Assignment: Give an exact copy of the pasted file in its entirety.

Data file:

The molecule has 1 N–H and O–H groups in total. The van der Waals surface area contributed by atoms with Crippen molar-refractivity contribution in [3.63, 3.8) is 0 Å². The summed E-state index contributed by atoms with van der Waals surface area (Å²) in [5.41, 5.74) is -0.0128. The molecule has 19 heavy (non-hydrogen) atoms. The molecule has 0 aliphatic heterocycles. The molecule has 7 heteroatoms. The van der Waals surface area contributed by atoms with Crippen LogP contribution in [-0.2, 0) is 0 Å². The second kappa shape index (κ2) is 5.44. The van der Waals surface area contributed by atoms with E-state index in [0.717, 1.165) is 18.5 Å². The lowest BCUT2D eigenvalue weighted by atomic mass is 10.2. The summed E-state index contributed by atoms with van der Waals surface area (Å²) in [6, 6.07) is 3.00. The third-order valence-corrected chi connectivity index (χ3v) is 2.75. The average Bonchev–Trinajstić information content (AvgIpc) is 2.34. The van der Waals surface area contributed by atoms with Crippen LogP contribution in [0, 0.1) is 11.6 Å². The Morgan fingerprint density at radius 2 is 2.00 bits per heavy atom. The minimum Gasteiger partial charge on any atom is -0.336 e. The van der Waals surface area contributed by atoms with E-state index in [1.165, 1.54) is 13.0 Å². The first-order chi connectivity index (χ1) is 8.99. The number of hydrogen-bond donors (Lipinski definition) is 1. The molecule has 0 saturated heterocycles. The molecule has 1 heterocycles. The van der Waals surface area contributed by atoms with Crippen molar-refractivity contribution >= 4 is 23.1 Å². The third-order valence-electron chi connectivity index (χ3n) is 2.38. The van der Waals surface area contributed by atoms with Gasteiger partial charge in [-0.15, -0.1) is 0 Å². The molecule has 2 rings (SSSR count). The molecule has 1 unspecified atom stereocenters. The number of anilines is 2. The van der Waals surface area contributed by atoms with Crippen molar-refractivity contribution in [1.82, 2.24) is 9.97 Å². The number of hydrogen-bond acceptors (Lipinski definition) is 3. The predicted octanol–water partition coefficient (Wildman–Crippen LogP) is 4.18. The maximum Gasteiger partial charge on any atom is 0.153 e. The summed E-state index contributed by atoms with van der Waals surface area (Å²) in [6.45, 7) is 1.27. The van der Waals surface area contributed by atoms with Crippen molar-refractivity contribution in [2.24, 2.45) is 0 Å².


The molecule has 1 N–H and O–H groups in total. The van der Waals surface area contributed by atoms with Crippen molar-refractivity contribution in [3.63, 3.8) is 0 Å². The summed E-state index contributed by atoms with van der Waals surface area (Å²) in [5.41, 5.74) is -0.0128. The molecule has 19 heavy (non-hydrogen) atoms. The molecule has 0 aliphatic heterocycles. The molecule has 7 heteroatoms. The van der Waals surface area contributed by atoms with Crippen LogP contribution in [-0.2, 0) is 0 Å². The second kappa shape index (κ2) is 5.44. The van der Waals surface area contributed by atoms with E-state index in [0.717, 1.165) is 18.5 Å². The lowest BCUT2D eigenvalue weighted by atomic mass is 10.2. The summed E-state index contributed by atoms with van der Waals surface area (Å²) in [6, 6.07) is 3.00. The third-order valence-corrected chi connectivity index (χ3v) is 2.75. The average Bonchev–Trinajstić information content (AvgIpc) is 2.34. The van der Waals surface area contributed by atoms with Crippen LogP contribution in [0, 0.1) is 11.6 Å². The Morgan fingerprint density at radius 2 is 2.00 bits per heavy atom. The minimum Gasteiger partial charge on any atom is -0.336 e. The van der Waals surface area contributed by atoms with E-state index in [1.165, 1.54) is 13.0 Å². The first-order chi connectivity index (χ1) is 8.99. The number of hydrogen-bond donors (Lipinski definition) is 1. The molecule has 0 saturated heterocycles. The molecule has 1 heterocycles. The van der Waals surface area contributed by atoms with Crippen molar-refractivity contribution >= 4 is 23.1 Å². The third-order valence-electron chi connectivity index (χ3n) is 2.38. The van der Waals surface area contributed by atoms with Gasteiger partial charge in [-0.15, -0.1) is 0 Å². The molecule has 2 rings (SSSR count). The molecule has 1 unspecified atom stereocenters. The number of anilines is 2. The van der Waals surface area contributed by atoms with Crippen molar-refractivity contribution in [1.82, 2.24) is 9.97 Å². The number of hydrogen-bond acceptors (Lipinski definition) is 3. The predicted octanol–water partition coefficient (Wildman–Crippen LogP) is 4.18. The maximum Gasteiger partial charge on any atom is 0.153 e. The summed E-state index contributed by atoms with van der Waals surface area (Å²) in [6.45, 7) is 1.27. The van der Waals surface area contributed by atoms with Crippen molar-refractivity contribution in [2.24, 2.45) is 0 Å².